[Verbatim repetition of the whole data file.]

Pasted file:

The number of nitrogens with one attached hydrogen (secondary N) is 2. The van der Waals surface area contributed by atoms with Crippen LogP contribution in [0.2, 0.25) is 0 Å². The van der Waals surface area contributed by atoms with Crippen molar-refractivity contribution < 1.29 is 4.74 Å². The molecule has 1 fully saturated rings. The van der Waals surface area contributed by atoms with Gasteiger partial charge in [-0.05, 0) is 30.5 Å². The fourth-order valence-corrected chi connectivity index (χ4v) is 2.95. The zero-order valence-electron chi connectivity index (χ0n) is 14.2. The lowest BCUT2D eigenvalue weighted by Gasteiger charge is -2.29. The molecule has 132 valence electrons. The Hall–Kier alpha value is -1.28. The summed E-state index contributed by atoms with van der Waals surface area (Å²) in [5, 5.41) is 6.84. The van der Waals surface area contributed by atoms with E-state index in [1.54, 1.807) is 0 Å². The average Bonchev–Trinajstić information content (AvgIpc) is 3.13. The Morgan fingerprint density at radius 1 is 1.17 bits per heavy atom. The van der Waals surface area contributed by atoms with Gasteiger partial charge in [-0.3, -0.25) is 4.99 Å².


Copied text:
The number of nitrogens with one attached hydrogen (secondary N) is 2. The van der Waals surface area contributed by atoms with Crippen LogP contribution in [0.2, 0.25) is 0 Å². The van der Waals surface area contributed by atoms with Crippen molar-refractivity contribution < 1.29 is 4.74 Å². The molecule has 1 fully saturated rings. The van der Waals surface area contributed by atoms with Gasteiger partial charge in [-0.05, 0) is 30.5 Å². The fourth-order valence-corrected chi connectivity index (χ4v) is 2.95. The zero-order valence-electron chi connectivity index (χ0n) is 14.2. The lowest BCUT2D eigenvalue weighted by Gasteiger charge is -2.29. The molecule has 132 valence electrons. The Hall–Kier alpha value is -1.28. The summed E-state index contributed by atoms with van der Waals surface area (Å²) in [5, 5.41) is 6.84. The van der Waals surface area contributed by atoms with E-state index in [1.54, 1.807) is 0 Å². The average Bonchev–Trinajstić information content (AvgIpc) is 3.13. The Morgan fingerprint density at radius 1 is 1.17 bits per heavy atom. The van der Waals surface area contributed by atoms with Gasteiger partial charge in [-0.3, -0.25) is 4.99 Å².